Basic Colour Grading in Premiere Pro CC
Welcome back to the fourth instalment of our Premiere Pro CC series where we’ll be taking a look at colour grading in Premiere Pro CC.
Previously, we’ve looked at
Once your footage has been cut and edited on the timeline, it’s time to start polishing it.
Firstly, you will have already added some transitions. Now, it’s time for colour grading. This is a hugely important step of the post-production phase in Premiere Pro CC and something you can’t afford to get wrong.
Why is Colour Grading So Important?
Have you ever watched a film with a scene from the Arctic and for some reason you can’t help but feel cold?
Alongside all of the other factors that go into that scene, take note of how blue it looks. This is completely intentional. For example, look at the film Arctic (2018).
Similarly, if you’re watching a scene that’s perhaps a character’s happy flashback or forward to the memory of a sunny day, it will be warm and golden. The classic ‘wheat field scene’ in Gladiator (2000) is a good example of this.
Colour grading and the films colour palette plays an incredibly important part in how your audience feels throughout a film. As we mentioned in our previous article covering best software for colour grading:
A colour grade has the ability to completely transform the mood and tone of a film, subtly (or sometimes not so subtle) conveying key messages to your audience and, as a result, determining how they interpret it.
The Basics of Colour Grading in Premiere Pro CC
So, let’s get you started on the basics of colour grading in Premiere Pro.
Firstly, you’ll want to switch from the editing tab at the top to colour.
This will centre your program monitor and enlarge it so you can really see what you’re editing.
Additionally, to your right, you’ll find Adobe’s Lumetri Colour panel.
Interestingly, if you’re familiar with other Adobe programmes (particularly Lightroom and Photoshop), colour grading in Premiere Pro may actually be really easy for you. The tools are very similar and largely do the same things.
Looking at your footage, there’s a few things you may have noticed.
For example, if you have been filming with auto-white balance on your camera, some shots are perhaps a little warmer or cooler than others.
Furthermore, if you’ve matched footage from two different cameras, there are bound to be differences between the two.
Using these sliders you want to try and match the footage so that it all looks the same.
Firstly, it’s a great idea to enable comparison view so that you can see both the clip you’re editing and the clip that you want it to match to.
To do this, select Colour Wheels & Match in the drop down options and then, click comparison view. You’ll now have the clips side by side in the program monitor.
To match, have a look at the drop down options. In the Colour Wheels & Match panel for example, you have three colour wheels. There’s one for highlights, mid-tones and shadows.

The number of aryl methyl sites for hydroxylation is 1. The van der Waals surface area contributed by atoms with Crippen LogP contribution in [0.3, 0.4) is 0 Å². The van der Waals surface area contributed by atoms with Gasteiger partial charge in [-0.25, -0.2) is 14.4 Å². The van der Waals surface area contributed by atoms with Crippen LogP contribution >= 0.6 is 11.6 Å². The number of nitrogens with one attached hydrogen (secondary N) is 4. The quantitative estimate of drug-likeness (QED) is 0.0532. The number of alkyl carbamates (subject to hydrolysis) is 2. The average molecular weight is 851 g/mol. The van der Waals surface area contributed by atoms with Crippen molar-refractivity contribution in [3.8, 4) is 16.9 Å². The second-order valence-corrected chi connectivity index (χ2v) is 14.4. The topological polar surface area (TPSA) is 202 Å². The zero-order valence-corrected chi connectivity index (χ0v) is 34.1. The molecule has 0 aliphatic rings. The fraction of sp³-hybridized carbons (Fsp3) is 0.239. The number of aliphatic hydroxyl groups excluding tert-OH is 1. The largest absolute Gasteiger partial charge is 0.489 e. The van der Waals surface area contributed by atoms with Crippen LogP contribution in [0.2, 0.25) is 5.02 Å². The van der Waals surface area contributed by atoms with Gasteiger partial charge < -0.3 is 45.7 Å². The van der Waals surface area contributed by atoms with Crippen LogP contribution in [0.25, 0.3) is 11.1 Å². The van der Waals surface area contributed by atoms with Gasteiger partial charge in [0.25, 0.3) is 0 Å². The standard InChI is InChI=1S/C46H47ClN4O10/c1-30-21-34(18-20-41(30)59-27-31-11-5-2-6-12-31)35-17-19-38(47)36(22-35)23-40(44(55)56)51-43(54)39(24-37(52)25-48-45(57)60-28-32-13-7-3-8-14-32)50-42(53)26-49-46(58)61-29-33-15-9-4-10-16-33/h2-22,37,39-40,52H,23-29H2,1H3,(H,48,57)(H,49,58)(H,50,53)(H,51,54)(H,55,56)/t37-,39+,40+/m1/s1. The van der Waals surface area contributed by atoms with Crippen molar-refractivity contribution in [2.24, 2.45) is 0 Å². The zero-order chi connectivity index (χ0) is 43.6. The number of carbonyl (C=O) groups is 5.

By dragging the centre point of each one, you can change the tones of the clip. For example, we can make our shadows very blue and our highlights quite orange.
Have a play around and see what works best.
Add Adjustment Layer
With your footage matching, it’s then time to add the colour grade. Rather than editing the clips on the timeline themselves, we’ve found it’s best to add an adjustment layer. You should treat this adjustment layer as a filter that you lay over your footage.
As a result, if something goes wrong with the colour grading or you need to start again, all you have to do is delete or undo that single adjustment layer.
Trust us, it’s a lot better than going through each individual clip! 👍
So, to do this, simply switch back to the editing tab and click the new item icon in the project panel, select adjustment layer.
Subsequently, you can then click and drag this over the top of your footage on the timeline.
Now, go to view, display mode and select composite video. This will set your program monitor back to seeing just one clip at a time, depending on when your playhead is on the timeline.
Then, check out Curves.
Add Colour Grade
Once we’re happy that the clips match, this is usually where we like to start colour grading.
By dragging up the line towards the right, you can increase the highlights and by dragging it down on the left, you can increase shadows. This turns the straight line into an S shape – also known as the classic S-curve. It adds contrast and dynamic range to your footage.
Furthermore, at the top of the Lumetri Colour panel, you’ll find basic correction.
Here, you’ll see a number of sliders such as exposure, contrast, highlights and shadows.
Because we’ve already created the S-curve we don’t really need to touch the sliders for contrast, highlight and shadows etc.
However, the temperature and exposure sliders and prove rather useful when it comes to matching footage and perhaps adding warmth or cold to a film.
Lastly, take a look at Creative. Here you can input a LUT.
Basically, this will do all the hard work of the grade for you. Some see it as lazy, others find it’s the best way. It’s really up to you.
Simply click the dropdown bar next to Look and select browse. You can then find the LUT you want and apply it.
Below that, you can change the intensity of the LUT. If you find the darks and shadows are far too crushed but you like the temperature, just ease the slider down a bit.
Wrapping Up – Colour Grading in Premiere Pro CC
In summary, that’s the basics of colour grading in Premiere Pro CC!
Not quite as bad as you thought, right? It can all seem a little daunting at first but actually, the Lumetri Colour Panel is really intuitive.
We recommend playing around with everything and seeing what you like. Each video editor has a different style and taste.
Checkout out our next article, where we’ll be covering exporting in Premiere Pro CC.